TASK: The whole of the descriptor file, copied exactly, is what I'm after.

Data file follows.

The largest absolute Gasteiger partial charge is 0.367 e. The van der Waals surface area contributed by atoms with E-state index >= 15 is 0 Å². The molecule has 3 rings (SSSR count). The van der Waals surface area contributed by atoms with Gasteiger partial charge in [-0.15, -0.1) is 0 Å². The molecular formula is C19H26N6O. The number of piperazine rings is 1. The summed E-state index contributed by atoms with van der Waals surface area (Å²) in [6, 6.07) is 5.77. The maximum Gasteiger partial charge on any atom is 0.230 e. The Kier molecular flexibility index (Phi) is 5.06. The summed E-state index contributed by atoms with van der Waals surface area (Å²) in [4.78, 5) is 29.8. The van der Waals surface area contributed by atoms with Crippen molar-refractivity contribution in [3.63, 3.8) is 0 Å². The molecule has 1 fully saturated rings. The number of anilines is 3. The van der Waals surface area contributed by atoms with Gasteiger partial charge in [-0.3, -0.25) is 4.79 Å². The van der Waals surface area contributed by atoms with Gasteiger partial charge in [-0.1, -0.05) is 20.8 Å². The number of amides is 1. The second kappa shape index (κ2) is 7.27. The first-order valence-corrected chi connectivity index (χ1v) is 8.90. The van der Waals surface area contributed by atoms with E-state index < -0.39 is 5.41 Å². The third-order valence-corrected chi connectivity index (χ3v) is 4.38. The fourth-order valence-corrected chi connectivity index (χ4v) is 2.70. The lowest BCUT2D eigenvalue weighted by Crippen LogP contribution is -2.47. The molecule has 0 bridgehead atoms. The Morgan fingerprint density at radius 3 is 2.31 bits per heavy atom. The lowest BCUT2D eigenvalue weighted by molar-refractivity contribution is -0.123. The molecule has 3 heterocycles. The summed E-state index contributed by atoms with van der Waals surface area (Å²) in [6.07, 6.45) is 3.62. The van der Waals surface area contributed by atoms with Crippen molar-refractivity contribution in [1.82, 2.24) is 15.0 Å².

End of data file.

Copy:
The largest absolute Gasteiger partial charge is 0.367 e. The van der Waals surface area contributed by atoms with E-state index >= 15 is 0 Å². The molecule has 3 rings (SSSR count). The van der Waals surface area contributed by atoms with Gasteiger partial charge in [-0.15, -0.1) is 0 Å². The molecular formula is C19H26N6O. The number of piperazine rings is 1. The summed E-state index contributed by atoms with van der Waals surface area (Å²) in [6, 6.07) is 5.77. The maximum Gasteiger partial charge on any atom is 0.230 e. The Kier molecular flexibility index (Phi) is 5.06. The summed E-state index contributed by atoms with van der Waals surface area (Å²) in [4.78, 5) is 29.8. The van der Waals surface area contributed by atoms with Crippen molar-refractivity contribution in [3.63, 3.8) is 0 Å². The molecule has 1 fully saturated rings. The number of anilines is 3. The van der Waals surface area contributed by atoms with Gasteiger partial charge in [-0.3, -0.25) is 4.79 Å². The van der Waals surface area contributed by atoms with Gasteiger partial charge in [-0.1, -0.05) is 20.8 Å². The number of amides is 1. The second kappa shape index (κ2) is 7.27. The first-order valence-corrected chi connectivity index (χ1v) is 8.90. The van der Waals surface area contributed by atoms with E-state index < -0.39 is 5.41 Å². The third-order valence-corrected chi connectivity index (χ3v) is 4.38. The fourth-order valence-corrected chi connectivity index (χ4v) is 2.70. The lowest BCUT2D eigenvalue weighted by Crippen LogP contribution is -2.47. The molecule has 0 bridgehead atoms. The Morgan fingerprint density at radius 3 is 2.31 bits per heavy atom. The lowest BCUT2D eigenvalue weighted by molar-refractivity contribution is -0.123. The molecule has 3 heterocycles. The summed E-state index contributed by atoms with van der Waals surface area (Å²) in [6.07, 6.45) is 3.62. The van der Waals surface area contributed by atoms with Crippen molar-refractivity contribution in [1.82, 2.24) is 15.0 Å².